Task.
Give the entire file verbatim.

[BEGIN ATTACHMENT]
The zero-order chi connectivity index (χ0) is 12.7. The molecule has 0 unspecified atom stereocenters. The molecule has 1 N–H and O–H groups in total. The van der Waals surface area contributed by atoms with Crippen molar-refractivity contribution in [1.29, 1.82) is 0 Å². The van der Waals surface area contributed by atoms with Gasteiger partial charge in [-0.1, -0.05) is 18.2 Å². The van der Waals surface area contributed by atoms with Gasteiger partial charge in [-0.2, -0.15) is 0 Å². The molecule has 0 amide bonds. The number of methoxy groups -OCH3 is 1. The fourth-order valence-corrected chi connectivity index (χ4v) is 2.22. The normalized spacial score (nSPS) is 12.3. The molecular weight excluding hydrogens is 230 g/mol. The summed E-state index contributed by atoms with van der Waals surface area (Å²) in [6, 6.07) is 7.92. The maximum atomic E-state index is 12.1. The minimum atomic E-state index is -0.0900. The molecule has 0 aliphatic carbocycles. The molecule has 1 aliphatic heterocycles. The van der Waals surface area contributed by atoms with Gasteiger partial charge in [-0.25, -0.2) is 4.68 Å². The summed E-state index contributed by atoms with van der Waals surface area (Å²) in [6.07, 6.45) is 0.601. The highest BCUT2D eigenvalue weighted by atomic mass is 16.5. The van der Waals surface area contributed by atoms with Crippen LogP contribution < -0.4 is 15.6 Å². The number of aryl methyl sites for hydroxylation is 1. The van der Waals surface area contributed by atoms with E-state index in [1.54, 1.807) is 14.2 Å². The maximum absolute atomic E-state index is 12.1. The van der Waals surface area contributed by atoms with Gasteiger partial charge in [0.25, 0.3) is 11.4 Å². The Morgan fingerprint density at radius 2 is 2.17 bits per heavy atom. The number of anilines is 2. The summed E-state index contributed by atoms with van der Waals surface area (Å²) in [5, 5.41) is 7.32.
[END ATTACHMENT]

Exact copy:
The zero-order chi connectivity index (χ0) is 12.7. The molecule has 0 unspecified atom stereocenters. The molecule has 1 N–H and O–H groups in total. The van der Waals surface area contributed by atoms with Crippen molar-refractivity contribution in [1.29, 1.82) is 0 Å². The van der Waals surface area contributed by atoms with Gasteiger partial charge in [-0.1, -0.05) is 18.2 Å². The van der Waals surface area contributed by atoms with Gasteiger partial charge in [-0.2, -0.15) is 0 Å². The molecule has 0 amide bonds. The number of methoxy groups -OCH3 is 1. The fourth-order valence-corrected chi connectivity index (χ4v) is 2.22. The normalized spacial score (nSPS) is 12.3. The molecular weight excluding hydrogens is 230 g/mol. The summed E-state index contributed by atoms with van der Waals surface area (Å²) in [6, 6.07) is 7.92. The maximum atomic E-state index is 12.1. The minimum atomic E-state index is -0.0900. The molecule has 0 aliphatic carbocycles. The molecule has 1 aliphatic heterocycles. The van der Waals surface area contributed by atoms with Gasteiger partial charge in [-0.25, -0.2) is 4.68 Å². The summed E-state index contributed by atoms with van der Waals surface area (Å²) in [6.07, 6.45) is 0.601. The highest BCUT2D eigenvalue weighted by atomic mass is 16.5. The van der Waals surface area contributed by atoms with Crippen LogP contribution < -0.4 is 15.6 Å². The number of aryl methyl sites for hydroxylation is 1. The van der Waals surface area contributed by atoms with E-state index in [1.54, 1.807) is 14.2 Å². The maximum absolute atomic E-state index is 12.1. The van der Waals surface area contributed by atoms with Gasteiger partial charge in [0.25, 0.3) is 11.4 Å². The Morgan fingerprint density at radius 2 is 2.17 bits per heavy atom. The number of anilines is 2. The summed E-state index contributed by atoms with van der Waals surface area (Å²) in [5, 5.41) is 7.32.